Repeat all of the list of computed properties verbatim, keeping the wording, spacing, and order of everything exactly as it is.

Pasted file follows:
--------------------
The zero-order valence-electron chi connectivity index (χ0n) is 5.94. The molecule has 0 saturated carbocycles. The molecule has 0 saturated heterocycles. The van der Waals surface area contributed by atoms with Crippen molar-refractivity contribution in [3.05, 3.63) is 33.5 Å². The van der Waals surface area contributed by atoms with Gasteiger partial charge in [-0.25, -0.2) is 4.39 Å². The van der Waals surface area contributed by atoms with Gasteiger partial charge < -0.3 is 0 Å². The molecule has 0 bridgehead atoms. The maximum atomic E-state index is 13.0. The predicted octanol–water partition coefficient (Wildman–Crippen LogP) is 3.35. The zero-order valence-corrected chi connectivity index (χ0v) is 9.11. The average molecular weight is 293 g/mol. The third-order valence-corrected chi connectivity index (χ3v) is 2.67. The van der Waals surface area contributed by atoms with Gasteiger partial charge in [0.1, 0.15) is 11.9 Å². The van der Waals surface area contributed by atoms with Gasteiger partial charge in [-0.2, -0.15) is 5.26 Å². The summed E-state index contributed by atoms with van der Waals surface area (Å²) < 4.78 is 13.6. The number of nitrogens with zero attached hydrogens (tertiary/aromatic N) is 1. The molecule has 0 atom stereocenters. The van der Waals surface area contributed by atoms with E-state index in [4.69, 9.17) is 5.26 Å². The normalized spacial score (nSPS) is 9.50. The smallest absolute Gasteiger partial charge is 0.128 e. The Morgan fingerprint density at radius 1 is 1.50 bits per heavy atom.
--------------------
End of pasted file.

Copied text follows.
The zero-order valence-electron chi connectivity index (χ0n) is 5.94. The molecule has 0 saturated carbocycles. The molecule has 0 saturated heterocycles. The van der Waals surface area contributed by atoms with Crippen molar-refractivity contribution in [3.05, 3.63) is 33.5 Å². The van der Waals surface area contributed by atoms with Gasteiger partial charge in [-0.25, -0.2) is 4.39 Å². The van der Waals surface area contributed by atoms with Gasteiger partial charge < -0.3 is 0 Å². The molecule has 0 bridgehead atoms. The maximum atomic E-state index is 13.0. The predicted octanol–water partition coefficient (Wildman–Crippen LogP) is 3.35. The zero-order valence-corrected chi connectivity index (χ0v) is 9.11. The average molecular weight is 293 g/mol. The third-order valence-corrected chi connectivity index (χ3v) is 2.67. The van der Waals surface area contributed by atoms with Gasteiger partial charge in [0.1, 0.15) is 11.9 Å². The van der Waals surface area contributed by atoms with Gasteiger partial charge in [-0.2, -0.15) is 5.26 Å². The summed E-state index contributed by atoms with van der Waals surface area (Å²) < 4.78 is 13.6. The number of nitrogens with zero attached hydrogens (tertiary/aromatic N) is 1. The molecule has 0 atom stereocenters. The van der Waals surface area contributed by atoms with E-state index in [4.69, 9.17) is 5.26 Å². The normalized spacial score (nSPS) is 9.50. The smallest absolute Gasteiger partial charge is 0.128 e. The Morgan fingerprint density at radius 1 is 1.50 bits per heavy atom.